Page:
What does the National Security Agency consider a small or a big number? The Washington Post’s Barton Gellman has a report based on documents the paper got from Edward Snowden about an N.S.A. audit that found two thousand seven hundred and seventy-six “incidents” in 2012 in which it broke its own rules about spying on Americans, either accidentally or on purpose. That is seven times a day, which sounds less like a slip than a ritual. But to call those violations frequent, according to the agency, would be to misunderstand the scale of its operations: “You can look at it as a percentage of our total activity that occurs each day,” a senior N.S.A. official told the paper. “You look at a number in absolute terms that looks big, and when you look at it in relative terms, it looks a little different.” We spy so much that the math gets hard; even thousands of privacy and legal violations can’t really be held against us.
But how many thousands? As it turns out, there are numbers packed into the numbers. An “incident” can have affected multiple people—even multitudes. In a single one of the two thousand seven hundred and seventy-six cases, someone at the N.S.A. made a mistake in entering a number into a search request. As a result, instead of pulling information on phone calls from Egypt (country code 20) the agency got data on “a large number” of calls from Washington, D.C. (area code 202). How many, and what did they learn? There are more Egyptians than there are Washingtonians, but the N.S.A.’s mandate forbids it from spying on Americans, and singling out an area as politicized as Washington seems particularly unfortunate. Mistyping the country code for Iran could have left analysts looking at calls in North Carolina and Louisiana. Another incident involved “the unlawful retention of 3,032 files that the surveillance court had ordered the NSA to destroy…. Each file contained an undisclosed number of telephone call records.” The Post said that it was not able to tell how many Americans were affected in all. Those two examples suggest that the number could be very, very big—even by the N.S.A.’s standards.
There are other ways the number multiplies. One incident involved someone the N.S.A. continued to target well after it confirmed that he had a green card, and was therefore off limits. There were four “selectors” associated with this person—these might be things like e-mail addresses or phone number—which led to requests for “881 cuts in NUCLEON,” a program that collects the contents of phone calls; thirty-two reports; and “serialized dissemination” of information to other parts of the government. There are many ways to get on a list; what seems hard is getting off of one.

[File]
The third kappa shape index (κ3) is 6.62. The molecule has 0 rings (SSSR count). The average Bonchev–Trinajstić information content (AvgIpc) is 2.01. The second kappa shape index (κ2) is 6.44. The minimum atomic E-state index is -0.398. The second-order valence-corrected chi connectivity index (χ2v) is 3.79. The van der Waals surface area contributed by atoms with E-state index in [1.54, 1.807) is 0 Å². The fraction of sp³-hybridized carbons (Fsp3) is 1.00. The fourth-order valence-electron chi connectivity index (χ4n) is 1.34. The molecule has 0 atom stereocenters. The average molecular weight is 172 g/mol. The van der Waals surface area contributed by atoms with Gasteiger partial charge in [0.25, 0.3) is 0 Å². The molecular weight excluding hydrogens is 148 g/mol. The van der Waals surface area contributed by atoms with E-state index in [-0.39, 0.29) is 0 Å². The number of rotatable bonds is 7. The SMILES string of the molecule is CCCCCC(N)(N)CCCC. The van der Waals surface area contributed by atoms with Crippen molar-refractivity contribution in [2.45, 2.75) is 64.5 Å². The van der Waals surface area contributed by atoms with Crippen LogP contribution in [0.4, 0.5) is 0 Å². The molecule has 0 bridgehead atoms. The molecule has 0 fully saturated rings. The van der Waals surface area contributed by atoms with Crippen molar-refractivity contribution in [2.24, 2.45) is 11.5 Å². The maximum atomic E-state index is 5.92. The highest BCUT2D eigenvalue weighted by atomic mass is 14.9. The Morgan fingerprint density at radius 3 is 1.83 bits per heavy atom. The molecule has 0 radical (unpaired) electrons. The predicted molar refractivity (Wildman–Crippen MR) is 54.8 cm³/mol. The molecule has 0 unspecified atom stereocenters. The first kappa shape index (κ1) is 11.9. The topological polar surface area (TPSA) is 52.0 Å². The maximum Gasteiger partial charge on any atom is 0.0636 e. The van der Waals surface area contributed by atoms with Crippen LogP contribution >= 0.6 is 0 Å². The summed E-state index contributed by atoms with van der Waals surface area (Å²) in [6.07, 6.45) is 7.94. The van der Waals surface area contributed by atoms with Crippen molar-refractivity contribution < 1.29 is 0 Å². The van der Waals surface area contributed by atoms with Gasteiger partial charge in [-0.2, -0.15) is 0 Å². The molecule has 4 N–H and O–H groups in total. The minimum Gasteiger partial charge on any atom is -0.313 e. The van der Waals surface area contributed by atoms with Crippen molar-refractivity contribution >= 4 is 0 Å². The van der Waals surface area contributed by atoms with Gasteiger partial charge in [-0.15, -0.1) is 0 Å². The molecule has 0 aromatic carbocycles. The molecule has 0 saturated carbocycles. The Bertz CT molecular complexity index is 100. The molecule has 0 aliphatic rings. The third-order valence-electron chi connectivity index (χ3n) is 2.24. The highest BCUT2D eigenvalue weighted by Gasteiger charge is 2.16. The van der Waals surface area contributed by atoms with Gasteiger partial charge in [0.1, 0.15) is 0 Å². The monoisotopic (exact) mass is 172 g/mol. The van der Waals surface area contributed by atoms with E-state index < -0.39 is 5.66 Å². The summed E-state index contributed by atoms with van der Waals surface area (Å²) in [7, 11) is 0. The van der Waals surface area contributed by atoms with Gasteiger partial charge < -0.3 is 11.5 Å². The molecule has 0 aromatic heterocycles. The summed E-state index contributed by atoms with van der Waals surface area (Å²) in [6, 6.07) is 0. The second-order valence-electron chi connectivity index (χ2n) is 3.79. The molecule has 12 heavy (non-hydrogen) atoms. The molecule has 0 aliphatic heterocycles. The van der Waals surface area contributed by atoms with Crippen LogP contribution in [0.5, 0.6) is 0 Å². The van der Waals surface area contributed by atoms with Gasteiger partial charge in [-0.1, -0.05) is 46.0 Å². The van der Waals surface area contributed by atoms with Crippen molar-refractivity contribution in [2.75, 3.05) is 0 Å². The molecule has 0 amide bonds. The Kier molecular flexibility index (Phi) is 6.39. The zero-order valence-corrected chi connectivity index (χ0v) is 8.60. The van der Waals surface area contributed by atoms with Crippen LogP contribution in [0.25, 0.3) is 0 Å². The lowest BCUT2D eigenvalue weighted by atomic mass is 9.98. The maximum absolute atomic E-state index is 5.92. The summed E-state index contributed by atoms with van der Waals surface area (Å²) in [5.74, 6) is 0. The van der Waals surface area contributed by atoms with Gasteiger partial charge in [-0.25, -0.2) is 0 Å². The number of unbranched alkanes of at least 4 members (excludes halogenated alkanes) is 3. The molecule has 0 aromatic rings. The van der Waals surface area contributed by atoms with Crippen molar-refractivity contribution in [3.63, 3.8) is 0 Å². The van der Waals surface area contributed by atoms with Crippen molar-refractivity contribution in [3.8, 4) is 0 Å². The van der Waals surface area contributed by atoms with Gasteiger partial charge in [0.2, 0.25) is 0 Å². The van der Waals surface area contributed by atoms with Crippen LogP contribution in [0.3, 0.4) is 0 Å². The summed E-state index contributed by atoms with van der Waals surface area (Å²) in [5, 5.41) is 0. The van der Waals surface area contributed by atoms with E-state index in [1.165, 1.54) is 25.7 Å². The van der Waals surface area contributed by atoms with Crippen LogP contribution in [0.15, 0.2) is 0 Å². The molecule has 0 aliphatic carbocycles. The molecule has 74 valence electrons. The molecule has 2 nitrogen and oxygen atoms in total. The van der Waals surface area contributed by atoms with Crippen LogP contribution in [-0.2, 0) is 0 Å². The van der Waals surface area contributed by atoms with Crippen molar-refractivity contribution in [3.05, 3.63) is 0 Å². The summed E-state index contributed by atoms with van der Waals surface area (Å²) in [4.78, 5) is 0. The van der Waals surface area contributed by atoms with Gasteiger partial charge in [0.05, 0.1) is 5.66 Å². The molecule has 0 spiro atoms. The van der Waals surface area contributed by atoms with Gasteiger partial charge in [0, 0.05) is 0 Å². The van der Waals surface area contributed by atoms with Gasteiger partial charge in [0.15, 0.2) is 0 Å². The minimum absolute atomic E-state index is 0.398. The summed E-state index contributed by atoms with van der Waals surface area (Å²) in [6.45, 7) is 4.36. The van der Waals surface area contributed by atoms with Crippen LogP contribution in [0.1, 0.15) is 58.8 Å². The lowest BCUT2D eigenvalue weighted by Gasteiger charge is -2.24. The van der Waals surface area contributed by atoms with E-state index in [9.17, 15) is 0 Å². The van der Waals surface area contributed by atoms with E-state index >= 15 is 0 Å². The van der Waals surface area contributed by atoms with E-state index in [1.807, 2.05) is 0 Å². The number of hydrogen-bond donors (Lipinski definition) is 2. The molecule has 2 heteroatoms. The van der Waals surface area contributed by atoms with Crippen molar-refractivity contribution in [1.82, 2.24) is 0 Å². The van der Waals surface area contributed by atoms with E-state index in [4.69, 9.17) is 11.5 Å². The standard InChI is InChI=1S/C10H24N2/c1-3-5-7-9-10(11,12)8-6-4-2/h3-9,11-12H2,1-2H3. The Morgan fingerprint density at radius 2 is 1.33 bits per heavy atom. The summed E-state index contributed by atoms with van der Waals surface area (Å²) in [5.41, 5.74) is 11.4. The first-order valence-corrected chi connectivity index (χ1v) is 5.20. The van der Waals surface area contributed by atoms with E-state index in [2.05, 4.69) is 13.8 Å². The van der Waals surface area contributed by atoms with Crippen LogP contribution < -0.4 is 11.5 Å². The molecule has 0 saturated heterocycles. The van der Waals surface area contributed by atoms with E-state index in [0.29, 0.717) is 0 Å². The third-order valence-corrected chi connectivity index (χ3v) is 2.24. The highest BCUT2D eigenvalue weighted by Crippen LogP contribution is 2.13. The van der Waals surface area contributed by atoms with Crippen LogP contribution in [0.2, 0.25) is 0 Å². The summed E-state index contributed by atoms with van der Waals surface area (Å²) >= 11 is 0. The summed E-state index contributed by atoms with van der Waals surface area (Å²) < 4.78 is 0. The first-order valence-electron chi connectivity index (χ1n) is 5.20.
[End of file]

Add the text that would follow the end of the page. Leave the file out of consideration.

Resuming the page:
The information spreads, and it contracts or is flattened: in a training document the Post published (in redacted form), analysts were told not to give their “overseers” any “extraneous information.” The rationale for a surveillance request should be “no longer than one short sentence”—and in particular that “your rationale MUST NOT contain any additional information including: probable cause-like information.” One fictional example in the training document involves a target named “Mohammad Badguy” whose name was found on the buddy list of his brother-in-law, who had some connection to Al Qaeda in Somalia. In the request, the part about being brothers-in-law is omitted: there is just selector, buddy list, Al Qaeda.
Suspicion becomes an indexing label. Everyone is a Badguy.
The audit shows that the N.S.A. considered most of the incidents to be errors—“operator error” or “computer error.” There were a lot of typos; that’s darkly funny, if you’re in the right mood. But “error” is a bit of a dodge. It includes categories like “did not follow standard operating procedures”—by mistake?—“training issues” and “workload issues.” Also, too-broad search terms, like “any communications that mentioned both the Swedish manufacturer Ericsson and ‘radio’ or ‘radar.’” What that seems to mean is that a great deal of private American communications are swept into databases because the N.S.A. has people who work for it who don’t follow the rules, don’t know the rules, or are assigned tasks in a way that just leads to rules being broken. That is a structural scandal, not a mistake.
The White House and the N.S.A. have tried to give a different, false impression, talking about occasional mistakes quickly dealt with. The Post notes that the unclassified version of the Administration’s regular report on the agency mentioned “a small number of compliance incidents.” And the audit doesn’t cover all of the N.S.A.’s facilities. Three government officials told the Post that there would be many more violations to count if it did. After the Post story was published, Senators Ron Wyden and Mark Udall issued a statement, saying, “Americans should know that this confirmation is just the tip of a larger iceberg.”
The agency does train its people not to talk too much about broken rules. (The 20-202 error was not reported to the FISA court or Congress, whose members likely had phones with that area code.) The documents make it clear that the agency was not telling the court or Congress even less than the little we thought it did. On Friday, Nancy Pelosi, the House Minority leader, called the new report “extremely disturbing”; in another piece, the Post’s Carol Leonnig spoke to the chief judge of the FISA court, Reggie Walton, who said that there wasn’t much he and the other judges could do other than rely on what the N.S.A. told them: the court “does not have the capacity to investigate issues of noncompliance.” According to the audit, the majority of these violations were caught thanks to automated alerts, and not because someone at the N.S.A. raised his or her hand. (The one who did, ultimately and emphatically, was Edward Snowden.) Is that because the alerts were so strict, or the humans so lax? Which number is wrong?